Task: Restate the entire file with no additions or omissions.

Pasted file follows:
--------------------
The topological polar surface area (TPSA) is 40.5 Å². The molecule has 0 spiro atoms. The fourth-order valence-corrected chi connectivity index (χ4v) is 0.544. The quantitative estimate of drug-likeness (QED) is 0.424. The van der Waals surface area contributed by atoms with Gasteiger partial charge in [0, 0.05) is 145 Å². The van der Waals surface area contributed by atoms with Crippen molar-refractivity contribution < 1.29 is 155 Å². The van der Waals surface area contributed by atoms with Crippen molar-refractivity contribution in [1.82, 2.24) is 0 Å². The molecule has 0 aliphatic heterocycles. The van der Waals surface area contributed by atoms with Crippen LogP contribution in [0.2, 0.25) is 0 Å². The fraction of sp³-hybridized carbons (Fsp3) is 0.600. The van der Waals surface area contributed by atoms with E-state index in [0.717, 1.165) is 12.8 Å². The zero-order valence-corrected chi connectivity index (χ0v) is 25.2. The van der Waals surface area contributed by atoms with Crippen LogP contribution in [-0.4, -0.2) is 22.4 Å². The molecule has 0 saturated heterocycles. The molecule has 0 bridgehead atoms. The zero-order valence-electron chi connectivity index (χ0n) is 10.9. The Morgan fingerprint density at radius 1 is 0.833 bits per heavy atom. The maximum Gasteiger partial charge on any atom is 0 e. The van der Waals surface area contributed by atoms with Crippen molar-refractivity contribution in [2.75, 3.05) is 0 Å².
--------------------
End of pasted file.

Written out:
The topological polar surface area (TPSA) is 40.5 Å². The molecule has 0 spiro atoms. The fourth-order valence-corrected chi connectivity index (χ4v) is 0.544. The quantitative estimate of drug-likeness (QED) is 0.424. The van der Waals surface area contributed by atoms with Gasteiger partial charge in [0, 0.05) is 145 Å². The van der Waals surface area contributed by atoms with Crippen molar-refractivity contribution < 1.29 is 155 Å². The van der Waals surface area contributed by atoms with Crippen molar-refractivity contribution in [1.82, 2.24) is 0 Å². The molecule has 0 aliphatic heterocycles. The van der Waals surface area contributed by atoms with Crippen LogP contribution in [0.2, 0.25) is 0 Å². The fraction of sp³-hybridized carbons (Fsp3) is 0.600. The van der Waals surface area contributed by atoms with E-state index in [0.717, 1.165) is 12.8 Å². The zero-order valence-corrected chi connectivity index (χ0v) is 25.2. The van der Waals surface area contributed by atoms with Crippen LogP contribution in [-0.4, -0.2) is 22.4 Å². The molecule has 0 saturated heterocycles. The molecule has 0 bridgehead atoms. The zero-order valence-electron chi connectivity index (χ0n) is 10.9. The Morgan fingerprint density at radius 1 is 0.833 bits per heavy atom. The maximum Gasteiger partial charge on any atom is 0 e. The van der Waals surface area contributed by atoms with Crippen molar-refractivity contribution in [2.75, 3.05) is 0 Å².